An online project under the direction of the CAPE ANN MUSEUM
The processing of dried salt cod (the most common form of salt fish) began after the hooked cod came on board and was put in a holding pen on deck until there was a large deck load or the day's fishing was done. At that time, the fish would be split, gutted (the livers were saved, the head removed, and the tongues and cheeks cut out). The split fish were placed in pens in the hold, carefully salted as they were stacked in layers. This initial salting kept them in good condition until they were landed at the fish pier.
After landing, each fish was carefully washed in a dory filled with sea water, removing much of the initial salting. They were then given a second salting, using a finer grade with fewer impurities. Then they were loaded onto a barrow or cart, and wheeled to the flake yard, where they were spread out on wooden racks, called "fish flakes," to dry. Drying time could take days, depending on weather and temperature. Warm, sunny weather could speed up the drying time, but also "burn" the fish, spoiling its texture and flavor. To prevent this, canvas awnings were stretched over wooden frames built onto the flakes.
Rain was also harmful to the fish, which were gathered in compact piles on the flakes and covered with up-turned wooden boxes until dry weather returned. Once dried, the fish were returned to the fish house and stored in a dry room, awaiting skinning, trimming, and packaging for the domestic market.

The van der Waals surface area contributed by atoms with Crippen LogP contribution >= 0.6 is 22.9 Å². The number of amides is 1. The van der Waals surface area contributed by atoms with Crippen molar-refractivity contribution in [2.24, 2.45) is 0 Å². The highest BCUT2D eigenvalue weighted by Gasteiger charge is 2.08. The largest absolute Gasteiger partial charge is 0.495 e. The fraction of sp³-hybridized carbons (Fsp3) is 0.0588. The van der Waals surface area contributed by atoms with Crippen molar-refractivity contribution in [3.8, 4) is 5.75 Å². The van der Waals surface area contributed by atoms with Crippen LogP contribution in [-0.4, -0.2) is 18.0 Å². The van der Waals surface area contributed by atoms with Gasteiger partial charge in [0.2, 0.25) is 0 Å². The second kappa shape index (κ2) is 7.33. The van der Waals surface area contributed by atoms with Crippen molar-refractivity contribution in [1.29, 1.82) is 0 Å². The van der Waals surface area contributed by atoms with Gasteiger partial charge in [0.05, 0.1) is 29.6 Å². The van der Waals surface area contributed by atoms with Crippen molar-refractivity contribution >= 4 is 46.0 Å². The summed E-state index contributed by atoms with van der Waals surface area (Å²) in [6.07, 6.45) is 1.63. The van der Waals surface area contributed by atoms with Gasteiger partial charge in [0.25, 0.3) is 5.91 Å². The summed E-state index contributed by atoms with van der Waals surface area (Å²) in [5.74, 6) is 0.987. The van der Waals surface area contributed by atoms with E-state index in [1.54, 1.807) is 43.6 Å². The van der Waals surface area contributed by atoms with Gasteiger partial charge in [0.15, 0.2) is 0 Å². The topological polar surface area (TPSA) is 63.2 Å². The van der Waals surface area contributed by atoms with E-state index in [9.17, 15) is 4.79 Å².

– Erik Ronnberg
Wood drying racks, metal split salt fish. Scale: ½" = 1' (1:24)
Original diorama components made, 1892; replacements made 1993.
Cape Ann Museum, from Gloucester Chamber of Commerce, 1925 (2014.071)
Fish flakes are wood drying racks for salt codfish, and have been used for this purpose in America since colonial times.
In G. Brown Goode, The Fisheries and Fishery Industries of the United States (Washington, DC: Government Printing Office)
A vessel having returned from the fishing grounds with a fare of split salted cod, is discharging it at a fish pier for re-salting and drying. The fish are tossed from deck to wharf with sharp two-pronged gaffs, and from there to a large scale for weighing. From there, they will be taken to another part of the wharf for washing and re-salting.
– Erik Ronnberg
In G. Brown Goode The Fisheries and Fishery Industries of the United States (Washington, DC: Government Printing Office)
See pl. 35.
After landing and weighing, the cod are split and washed, a dory filled with water serving as the wash tub. Once thoroughly rinsed of the coarse first salting, the split cod are piled in the wharf shed where they will be re-salted, usually with a finer grade of salt, and stored in bins or large casks until ready for drying on the fish flakes.
– Erik Ronnberg
5' 11" l. x 28" h. x 23" w. Wheel 20" d.
19th–early 20th century
Cape Ann Museum. Gift of the Gloucester Fishermen's Museum (2542)
Used to move salt fish in a flake yard. Barrows of this type were commonly used to carry a wide variety of materials around the waterfront.